The book does a good job of covering the Hs 129, including all of its problems (especially with engines) and its use in Russia, Africa and Italy. As is common with MMP publications there are hundreds of photographs from World War II, and numerous drawings showing details that are not visible in photographs.
The Hs129 was designed as a dedicated ground attack aircraft and was one of the few aircraft of that category to have been used in operations during WW2. Even if it is not the first book written on the Hs129, the last serious publication has been released for a long time, and thus, this publication gives the opportunity to many to have another good reference on this aircraft.
The author, who also wrote the ‘Squadron Signal in action’ on the Hs129, is known to have a deep knowledge on the aircraft which served with the Luftwaffe but also in Romania. This and the fact that the book is published in to the ‘Orange’ series, that guarantees to have a very good stuff in hands at a very reasonable price, what MMP used to offer in last few years.
For a monography, the book is classically divided and is profusely illustrated with plenty of photographs (around 120) and colour profiles (around 40) as well scale drawings which includes 1/48 and 1/72 scale plan in a separate sheet. Furthermore, the technical part gives a lot of details giving at the end of the day a very true reference to any modelers and historian alike. Phil Listemann
Military Aircraft Monthly 06-2010 2011-03-06
Amazon.com customer review 2011-03-06
Excellent addition to Mushroom's Orange Series, June 20, 2010 By Jim Davis
This fine book is the 10th (No. 8110) in Mushroom Model Publications' Orange Series. Like the others in the series it is a 6-1/2" x 9" cardcover. It has 160 pages and one large unbound foldout with 1/48th scale line drawings. If buying secondhand make sure this foldout is part of the deal.
The book is divided into three sections. The first 100 pages concentrates on the design history, development, and service history of the aircraft. Most of the text is in this section but it is well supported by line drawings, tables, and black and white photographs. T
he second section (28 pages) concentrates on the aircraft details with drawings from contemporary technical manuals and close up photographs. This section is about as good as can be expected since there are no surviving examples to photograph.
The last 32 pages are color profiles of the aircraft in service with the Luftwaffe and the Romanian Air Force. In addition there are profiles of captured examples in RAF and USAAF colors. The only color photograph in the book depicts an aircraft in USAAF markings. The "color" photo on the cover looks suspiciously colorized. A
ll that is not very good is excellent. Only a few things caused raised eyebrows. On page 72 there is a caption that reads in part "Soviet anti-aircraft fire brought it down in Pl. Qu. 234 on 27 May 1943." I have no idea what "Pl. Qu. 234" is supposed to mean. On pages 52 and 53 there is what purports to be a Soviet Air Force document but it reads much like a Luftwaffe document. After making a big issue out of not using specific Rustsatz numbers such numbers are used on drawings and in tables.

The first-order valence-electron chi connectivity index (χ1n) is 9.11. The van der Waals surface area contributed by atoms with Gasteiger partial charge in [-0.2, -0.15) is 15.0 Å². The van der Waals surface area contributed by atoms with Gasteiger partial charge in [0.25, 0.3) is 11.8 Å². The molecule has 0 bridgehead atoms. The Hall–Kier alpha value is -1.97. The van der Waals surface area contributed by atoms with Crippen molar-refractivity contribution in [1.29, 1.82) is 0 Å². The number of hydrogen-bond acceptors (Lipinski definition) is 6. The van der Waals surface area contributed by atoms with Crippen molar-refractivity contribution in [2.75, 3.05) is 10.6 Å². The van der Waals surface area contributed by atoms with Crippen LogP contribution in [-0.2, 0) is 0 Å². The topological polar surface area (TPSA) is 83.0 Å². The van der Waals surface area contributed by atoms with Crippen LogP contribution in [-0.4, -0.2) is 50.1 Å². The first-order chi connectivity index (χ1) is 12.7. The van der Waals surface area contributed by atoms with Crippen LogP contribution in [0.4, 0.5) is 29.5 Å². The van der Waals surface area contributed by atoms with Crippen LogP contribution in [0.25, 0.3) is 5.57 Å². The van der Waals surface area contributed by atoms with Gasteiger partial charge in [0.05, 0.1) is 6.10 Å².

It may be noted that this is author Bernad's second book on the Hs 129, the first being a book in Midland's Military Aircraft in Detail series in 2006. There is a fair amount of overlap between the two books. The previous book is better on the nuts and bolts details of the aircraft if for no other reasons than the larger format and the Arthur Bentley drawings. The current book has a much better service history and many more color profiles. If one has the previous book take this into account before buying the current book. B
ut none of this is meant to denigrate the present book which can easily stand on its own. It is clear that Bernad has done much research into this aircraft. Highly recommended for modellers and general enthusiasts alike.
Amazon.com customer eview 2011-03-06
this is it!, June 27, 2010 By RT
This book is a must for HS129 reference. Absolutely well researched and illustrated.
Hope to see more of these series in the future.
Reviewed By Phil Pignataro, IPMS# 17254
Don't let the diminutive size of this book fool you, its 178 pages are packed full with valuable information. Logically, the author begins with a detailed look at the Luftwaffe's specifications for this aircraft, its conception, and early development. These specifications sounded very much like what I imagine the current USAF A-10's specs were: close air support of ground troops and the destruction of enemy armor. Bernard discusses the early testing and subsequent employment of the early "A" model through the later "B-2" and "B-3" versions. Engine problems plagued the Hs129 throughout its career and these difficulties are thoroughly documented. Details abound here and all of this discussion is supported by numerous photos and 1/72 scale drawings (a 1/48 scale drawings fold-out is also included separately). Next, the aircraft's operational deployment to Russia and its brief appearance in North Africa are covered with in-depth accounts of some of the bigger battles. Hs129 pilots and ground crews worked under extremely harsh conditions very close to the front lines of the fighting.